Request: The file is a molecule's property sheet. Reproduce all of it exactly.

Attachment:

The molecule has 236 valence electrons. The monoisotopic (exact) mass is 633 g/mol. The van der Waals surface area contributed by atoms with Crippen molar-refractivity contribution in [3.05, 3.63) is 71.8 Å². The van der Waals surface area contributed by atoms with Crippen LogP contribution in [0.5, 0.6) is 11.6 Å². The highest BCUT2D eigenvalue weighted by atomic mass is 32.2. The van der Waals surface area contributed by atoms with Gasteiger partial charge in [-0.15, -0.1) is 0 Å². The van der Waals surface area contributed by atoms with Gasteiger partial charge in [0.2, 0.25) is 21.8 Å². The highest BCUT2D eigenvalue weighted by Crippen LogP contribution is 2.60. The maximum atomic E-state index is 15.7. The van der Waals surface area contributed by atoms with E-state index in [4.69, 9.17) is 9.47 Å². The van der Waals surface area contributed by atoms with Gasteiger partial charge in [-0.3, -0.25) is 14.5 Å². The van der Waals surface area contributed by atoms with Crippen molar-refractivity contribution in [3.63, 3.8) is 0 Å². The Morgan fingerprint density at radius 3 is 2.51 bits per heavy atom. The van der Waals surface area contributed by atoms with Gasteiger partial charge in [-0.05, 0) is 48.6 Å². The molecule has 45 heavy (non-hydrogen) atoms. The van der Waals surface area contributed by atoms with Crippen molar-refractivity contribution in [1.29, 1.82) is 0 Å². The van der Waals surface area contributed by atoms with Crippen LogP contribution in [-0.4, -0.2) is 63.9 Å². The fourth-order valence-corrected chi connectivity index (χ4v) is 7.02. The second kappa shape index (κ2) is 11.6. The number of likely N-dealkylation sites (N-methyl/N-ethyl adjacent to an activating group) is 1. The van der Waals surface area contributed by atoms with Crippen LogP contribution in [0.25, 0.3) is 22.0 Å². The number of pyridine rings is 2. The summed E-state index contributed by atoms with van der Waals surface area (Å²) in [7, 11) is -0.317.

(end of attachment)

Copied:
The molecule has 236 valence electrons. The monoisotopic (exact) mass is 633 g/mol. The van der Waals surface area contributed by atoms with Crippen molar-refractivity contribution in [3.05, 3.63) is 71.8 Å². The van der Waals surface area contributed by atoms with Crippen LogP contribution in [0.5, 0.6) is 11.6 Å². The highest BCUT2D eigenvalue weighted by atomic mass is 32.2. The van der Waals surface area contributed by atoms with Gasteiger partial charge in [-0.15, -0.1) is 0 Å². The van der Waals surface area contributed by atoms with Gasteiger partial charge in [0.2, 0.25) is 21.8 Å². The highest BCUT2D eigenvalue weighted by Crippen LogP contribution is 2.60. The maximum atomic E-state index is 15.7. The van der Waals surface area contributed by atoms with E-state index in [4.69, 9.17) is 9.47 Å². The van der Waals surface area contributed by atoms with Gasteiger partial charge in [-0.3, -0.25) is 14.5 Å². The van der Waals surface area contributed by atoms with Crippen molar-refractivity contribution in [3.63, 3.8) is 0 Å². The Morgan fingerprint density at radius 3 is 2.51 bits per heavy atom. The van der Waals surface area contributed by atoms with Gasteiger partial charge in [-0.05, 0) is 48.6 Å². The molecule has 45 heavy (non-hydrogen) atoms. The van der Waals surface area contributed by atoms with Crippen molar-refractivity contribution in [1.29, 1.82) is 0 Å². The van der Waals surface area contributed by atoms with Crippen LogP contribution in [-0.4, -0.2) is 63.9 Å². The fourth-order valence-corrected chi connectivity index (χ4v) is 7.02. The second kappa shape index (κ2) is 11.6. The number of likely N-dealkylation sites (N-methyl/N-ethyl adjacent to an activating group) is 1. The van der Waals surface area contributed by atoms with Crippen LogP contribution in [0.25, 0.3) is 22.0 Å². The number of pyridine rings is 2. The summed E-state index contributed by atoms with van der Waals surface area (Å²) in [7, 11) is -0.317.